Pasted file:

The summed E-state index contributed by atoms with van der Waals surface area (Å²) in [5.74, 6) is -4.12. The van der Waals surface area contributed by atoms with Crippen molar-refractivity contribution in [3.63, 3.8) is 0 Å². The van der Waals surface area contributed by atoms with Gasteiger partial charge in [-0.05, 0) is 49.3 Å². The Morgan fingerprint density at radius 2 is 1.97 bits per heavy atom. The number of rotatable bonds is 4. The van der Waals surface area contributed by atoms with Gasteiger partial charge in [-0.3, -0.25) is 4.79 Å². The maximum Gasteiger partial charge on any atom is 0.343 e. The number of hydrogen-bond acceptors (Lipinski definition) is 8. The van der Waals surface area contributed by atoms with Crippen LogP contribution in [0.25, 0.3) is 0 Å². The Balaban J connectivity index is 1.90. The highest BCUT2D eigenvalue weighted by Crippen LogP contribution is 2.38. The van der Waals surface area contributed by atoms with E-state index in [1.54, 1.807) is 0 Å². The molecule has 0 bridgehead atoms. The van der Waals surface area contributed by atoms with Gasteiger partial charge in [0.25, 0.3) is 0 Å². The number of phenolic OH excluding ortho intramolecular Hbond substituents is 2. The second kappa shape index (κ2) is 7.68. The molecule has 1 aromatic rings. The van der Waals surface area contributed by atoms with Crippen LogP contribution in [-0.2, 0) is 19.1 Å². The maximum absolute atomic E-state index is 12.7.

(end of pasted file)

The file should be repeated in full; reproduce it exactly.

The summed E-state index contributed by atoms with van der Waals surface area (Å²) in [5.74, 6) is -4.12. The van der Waals surface area contributed by atoms with Crippen molar-refractivity contribution in [3.63, 3.8) is 0 Å². The van der Waals surface area contributed by atoms with Gasteiger partial charge in [-0.05, 0) is 49.3 Å². The Morgan fingerprint density at radius 2 is 1.97 bits per heavy atom. The number of rotatable bonds is 4. The van der Waals surface area contributed by atoms with Gasteiger partial charge in [-0.3, -0.25) is 4.79 Å². The maximum Gasteiger partial charge on any atom is 0.343 e. The number of hydrogen-bond acceptors (Lipinski definition) is 8. The van der Waals surface area contributed by atoms with Crippen LogP contribution in [0.25, 0.3) is 0 Å². The Balaban J connectivity index is 1.90. The highest BCUT2D eigenvalue weighted by Crippen LogP contribution is 2.38. The van der Waals surface area contributed by atoms with E-state index in [1.54, 1.807) is 0 Å². The molecule has 0 bridgehead atoms. The van der Waals surface area contributed by atoms with Gasteiger partial charge in [0.25, 0.3) is 0 Å². The number of phenolic OH excluding ortho intramolecular Hbond substituents is 2. The second kappa shape index (κ2) is 7.68. The molecule has 1 aromatic rings. The van der Waals surface area contributed by atoms with Crippen LogP contribution in [-0.2, 0) is 19.1 Å². The maximum absolute atomic E-state index is 12.7.